Objective evaluation of manual performance deficits in neurological movement disorders

Dennis A. Nowak, Joachim Hermsdörfer

Publikation: Beitrag in FachzeitschriftÜbersichtsartikelBegutachtung

46 Zitate (Scopus)


Impaired hand function is a frequent finding in movement disorders. The skilled control of prehensile finger forces is an essential feature of tool use in daily life. In healthy subjects, grip force is precisely adjusted to the mechanical object properties, such as weight and surface friction. Grip force is accurately scaled to be only a small amount higher than the minimum necessary to prevent a hand-held object from slipping. When an object is lifted and moved around in space, grip force is modulated in parallel with the movement-induced fluctuations in load. The absence of a temporal delay between grip and load force profiles implies that the central nervous system is able to predict the load variations before the intended manipulation. Sensory information is used to adjust the level of applied finger forces efficiently to the requirements of the mechanical object properties and the task at hand. The characteristics of impaired finger force control include inefficient grip force scaling and imprecision of the temporal coupling between grip and load force profiles. Here, we review the characteristics of deficient grip force behavior in movement disorders, e.g. Parkinson's disease, task-specific dystonia, Gille de la Tourette's syndrome and cerebellar disease. Grip force analysis is a highly sensitive method to document even subtle impairments of finger force control and may be used both as a diagnostic tool and for the objective evaluation of treatment in neurological movement disorders.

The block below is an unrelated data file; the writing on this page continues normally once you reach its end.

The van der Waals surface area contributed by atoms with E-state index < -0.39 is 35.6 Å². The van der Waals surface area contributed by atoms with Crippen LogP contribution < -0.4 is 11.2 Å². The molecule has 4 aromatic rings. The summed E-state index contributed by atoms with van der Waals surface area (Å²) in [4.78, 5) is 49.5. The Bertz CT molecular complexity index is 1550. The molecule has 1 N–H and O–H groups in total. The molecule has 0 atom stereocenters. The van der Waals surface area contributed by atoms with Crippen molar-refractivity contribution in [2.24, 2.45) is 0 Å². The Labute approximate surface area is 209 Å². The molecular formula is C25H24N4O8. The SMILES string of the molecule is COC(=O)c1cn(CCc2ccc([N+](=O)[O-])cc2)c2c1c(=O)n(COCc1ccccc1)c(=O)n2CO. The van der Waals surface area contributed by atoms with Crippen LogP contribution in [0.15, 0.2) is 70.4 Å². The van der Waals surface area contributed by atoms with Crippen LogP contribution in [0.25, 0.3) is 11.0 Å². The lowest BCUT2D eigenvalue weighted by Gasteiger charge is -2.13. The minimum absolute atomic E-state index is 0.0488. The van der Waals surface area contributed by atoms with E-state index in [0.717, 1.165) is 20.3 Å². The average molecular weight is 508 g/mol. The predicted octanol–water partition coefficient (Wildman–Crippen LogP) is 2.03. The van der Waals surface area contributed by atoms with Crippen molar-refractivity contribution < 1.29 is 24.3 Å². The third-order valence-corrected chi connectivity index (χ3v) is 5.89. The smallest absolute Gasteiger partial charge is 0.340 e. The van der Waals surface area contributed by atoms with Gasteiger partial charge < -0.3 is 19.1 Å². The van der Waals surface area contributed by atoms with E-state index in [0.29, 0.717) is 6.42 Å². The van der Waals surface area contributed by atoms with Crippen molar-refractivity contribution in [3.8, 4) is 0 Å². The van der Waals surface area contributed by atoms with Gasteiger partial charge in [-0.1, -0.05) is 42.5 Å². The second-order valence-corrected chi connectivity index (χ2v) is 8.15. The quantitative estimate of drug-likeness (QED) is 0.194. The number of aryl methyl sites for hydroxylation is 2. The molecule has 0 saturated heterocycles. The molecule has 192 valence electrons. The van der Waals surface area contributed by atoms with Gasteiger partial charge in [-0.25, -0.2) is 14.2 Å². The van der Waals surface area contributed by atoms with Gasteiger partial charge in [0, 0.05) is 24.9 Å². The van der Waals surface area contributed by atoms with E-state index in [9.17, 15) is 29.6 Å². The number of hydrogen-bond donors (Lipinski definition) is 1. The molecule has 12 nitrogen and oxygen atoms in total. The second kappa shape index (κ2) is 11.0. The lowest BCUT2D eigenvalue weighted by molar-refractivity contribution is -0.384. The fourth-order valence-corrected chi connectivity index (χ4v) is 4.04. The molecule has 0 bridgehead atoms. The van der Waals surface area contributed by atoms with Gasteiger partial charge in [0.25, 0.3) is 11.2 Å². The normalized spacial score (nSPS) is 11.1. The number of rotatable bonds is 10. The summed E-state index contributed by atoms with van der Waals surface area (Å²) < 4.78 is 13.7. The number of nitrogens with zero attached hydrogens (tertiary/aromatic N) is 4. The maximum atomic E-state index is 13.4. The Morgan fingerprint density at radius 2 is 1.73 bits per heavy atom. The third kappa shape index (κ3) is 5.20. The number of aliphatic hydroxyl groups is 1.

Seiten (von - bis)108-124
FachzeitschriftBrain Research Reviews
PublikationsstatusVeröffentlicht - Juni 2006


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